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redpoint5 10-11-2012 06:47 AM

Lithium-ion Battery Question
 
Electric vehicles often have hundreds, if not thousands of Lithium-ion cells that make up their battery. The size seems to be CR123 or similar. Why aren't lithium-ion cells made in larger sizes? For example, a lead acid battery can be found in very large sizes, but you never see a lithium-ion battery with those dimensions.

Could a vehicle battery pack be constructed with the use of fewer, but larger cells?

kennybobby 10-11-2012 06:59 AM

Are you just baiting?
 
Lots of EV folks use these sort of prismatic cells, e.g. 3.2 volts, 180 AHr capacity

http://www.electricmotorsport.com/st...ll_variety.jpg

Ryland 10-11-2012 10:28 AM

Most EV's don't use 1,000's, except for Tesla, because they are stuck in their old ways of doing things, they are using spiral wound cells that look kind of like flashlight batteries, hybrid battery packs are currently the same way.
Vehicles like the Nissan Leaf, Chevy Volt, Mitsubishi i, Ford Focus-EV and I think even the Plug-in Prius all use pouch or prismatic cells, lithium cells that are also called Large Format, I have 8 such cells sitting on my desk right now, 100amp hour 3.2v cells the size of a chunk of 2x6 9" long/tall.

The advantage of course with small cells is that you can make your pack in pretty much any shape you want, they are also already mass produced for things like tools and lap tops, the draw back, and it's a big draw back, is that each battery has a connection and that is a point that it can fail, so you have 10,000 flashlight batteries and you end up with 10,000 connections and in theory you should have a battery management system that can connect to all 10,000 batteries so you have 10,000 little wires running to a BMS, then you run in to an issue of how do you tap power off that battery pack and have it stay even? wire, even short runs, has resistance, so the battery closest to the output cable will have the highest draw!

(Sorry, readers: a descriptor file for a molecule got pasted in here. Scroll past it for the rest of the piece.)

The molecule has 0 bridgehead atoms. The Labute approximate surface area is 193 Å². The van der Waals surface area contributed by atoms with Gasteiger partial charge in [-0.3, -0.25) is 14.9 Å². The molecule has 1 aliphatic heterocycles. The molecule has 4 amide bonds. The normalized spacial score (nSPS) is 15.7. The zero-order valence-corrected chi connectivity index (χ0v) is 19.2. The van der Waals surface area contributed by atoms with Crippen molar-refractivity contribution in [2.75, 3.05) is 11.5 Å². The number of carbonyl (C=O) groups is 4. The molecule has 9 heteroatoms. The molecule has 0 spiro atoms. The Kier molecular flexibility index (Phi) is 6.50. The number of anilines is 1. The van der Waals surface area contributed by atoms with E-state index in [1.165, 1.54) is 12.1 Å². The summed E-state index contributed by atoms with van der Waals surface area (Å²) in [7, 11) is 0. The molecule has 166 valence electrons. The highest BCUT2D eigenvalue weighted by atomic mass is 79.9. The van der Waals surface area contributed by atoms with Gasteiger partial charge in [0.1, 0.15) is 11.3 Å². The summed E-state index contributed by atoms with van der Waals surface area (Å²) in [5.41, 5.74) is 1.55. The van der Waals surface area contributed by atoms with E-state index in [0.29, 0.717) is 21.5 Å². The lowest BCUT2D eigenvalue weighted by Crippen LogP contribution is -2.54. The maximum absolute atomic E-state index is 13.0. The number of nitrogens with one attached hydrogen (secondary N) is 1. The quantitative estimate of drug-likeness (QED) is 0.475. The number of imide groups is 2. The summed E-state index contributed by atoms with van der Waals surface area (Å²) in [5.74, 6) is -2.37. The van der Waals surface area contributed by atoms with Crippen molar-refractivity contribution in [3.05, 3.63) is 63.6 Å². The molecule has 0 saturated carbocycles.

My electric car is a low voltage car, running at 48v, if I end up with these batteries in it instead of my motorcycle... it will have 16 connections between batteries, 16 BMS connections and my lithium batteries are wired up in sets of 4 with solid bars between cells, so my interconnect cables with their crimp on connectors and so on are reduced down to 3 and 2 power cables coming off each side of the pack.

oil pan 4 10-11-2012 06:04 PM

I use 48 A123, they are roughly C-cell sized.
Next time around I plan on using paper backed book sized rectangular cells.

Buying the raw cells is a lot cheaper then getting a premade battery.

redpoint5 10-12-2012 01:10 AM

I had no idea Li-Ion cells came in anything other than small cylinders. I've seen Li-Po batteries in various sizes in rectangular shapes, but I'm not sure how the chemistry differs from Li-Ion.

Quote:

Originally Posted by oil pan 4 (Post 333420)
I use 48 A123, they are roughly C-cell sized.
Next time around I plan on using paper backed book sized rectangular cells.

Buying the raw cells is a lot cheaper then getting a premade battery.

Why would you go with with rectangular cells if the A123 are cheaper?

I would think making larger cells would be more cost effective for companies like Tesla. Much less complexity for a BMS, less cost in packaging, and most importantly, higher energy density since less packaging material is required, and less space is wasted due to fitting cylindrical objects into a rectangular area.

oil pan 4 10-12-2012 08:17 PM

For CCA/$ and AHr/$ I believe the rectangular cells should be cheaper.
And it will be a lot easier to wire up 8 (maybe 12) cells versus 48 cells.

The space aloted for the batteries is two 30 caliber ammo cans.
Have you seen the pic?

NeilBlanchard 10-12-2012 11:37 PM

There are lots of prismatic cells - the ones I was planning on for CarBEN EV5 are 5.5" x 10.5" x 0.375". They look like flat plates. The 48 cells in a Nissan Leaf are roughly 1" thick by a foot by 8 inches. The cells in a Volt are also prismatic.


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